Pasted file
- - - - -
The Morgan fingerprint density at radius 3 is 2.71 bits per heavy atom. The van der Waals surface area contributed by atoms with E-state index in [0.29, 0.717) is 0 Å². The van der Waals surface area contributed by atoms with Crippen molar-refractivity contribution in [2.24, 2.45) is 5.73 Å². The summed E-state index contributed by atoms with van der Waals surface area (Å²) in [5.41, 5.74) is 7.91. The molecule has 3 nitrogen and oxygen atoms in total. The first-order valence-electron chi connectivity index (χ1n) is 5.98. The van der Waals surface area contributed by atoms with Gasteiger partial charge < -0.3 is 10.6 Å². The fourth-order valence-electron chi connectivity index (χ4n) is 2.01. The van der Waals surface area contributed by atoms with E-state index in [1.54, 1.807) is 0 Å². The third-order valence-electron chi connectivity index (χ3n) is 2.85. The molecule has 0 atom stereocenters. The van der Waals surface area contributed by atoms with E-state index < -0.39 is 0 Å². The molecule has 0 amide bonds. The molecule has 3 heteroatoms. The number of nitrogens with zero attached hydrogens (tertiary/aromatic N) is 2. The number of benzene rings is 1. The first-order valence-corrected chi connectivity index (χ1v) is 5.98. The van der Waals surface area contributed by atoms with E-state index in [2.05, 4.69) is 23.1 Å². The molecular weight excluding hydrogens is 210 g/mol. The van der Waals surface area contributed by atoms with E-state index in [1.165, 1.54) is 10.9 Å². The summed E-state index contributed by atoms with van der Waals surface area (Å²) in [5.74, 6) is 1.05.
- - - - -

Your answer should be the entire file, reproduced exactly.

The Morgan fingerprint density at radius 3 is 2.71 bits per heavy atom. The van der Waals surface area contributed by atoms with E-state index in [0.29, 0.717) is 0 Å². The van der Waals surface area contributed by atoms with Crippen molar-refractivity contribution in [2.24, 2.45) is 5.73 Å². The summed E-state index contributed by atoms with van der Waals surface area (Å²) in [5.41, 5.74) is 7.91. The molecule has 3 nitrogen and oxygen atoms in total. The first-order valence-electron chi connectivity index (χ1n) is 5.98. The van der Waals surface area contributed by atoms with Gasteiger partial charge < -0.3 is 10.6 Å². The fourth-order valence-electron chi connectivity index (χ4n) is 2.01. The van der Waals surface area contributed by atoms with E-state index in [1.54, 1.807) is 0 Å². The third-order valence-electron chi connectivity index (χ3n) is 2.85. The molecule has 0 atom stereocenters. The van der Waals surface area contributed by atoms with E-state index < -0.39 is 0 Å². The molecule has 0 amide bonds. The molecule has 3 heteroatoms. The number of nitrogens with zero attached hydrogens (tertiary/aromatic N) is 2. The number of benzene rings is 1. The first-order valence-corrected chi connectivity index (χ1v) is 5.98. The van der Waals surface area contributed by atoms with E-state index in [2.05, 4.69) is 23.1 Å². The molecular weight excluding hydrogens is 210 g/mol. The van der Waals surface area contributed by atoms with E-state index in [1.165, 1.54) is 10.9 Å². The summed E-state index contributed by atoms with van der Waals surface area (Å²) in [5.74, 6) is 1.05.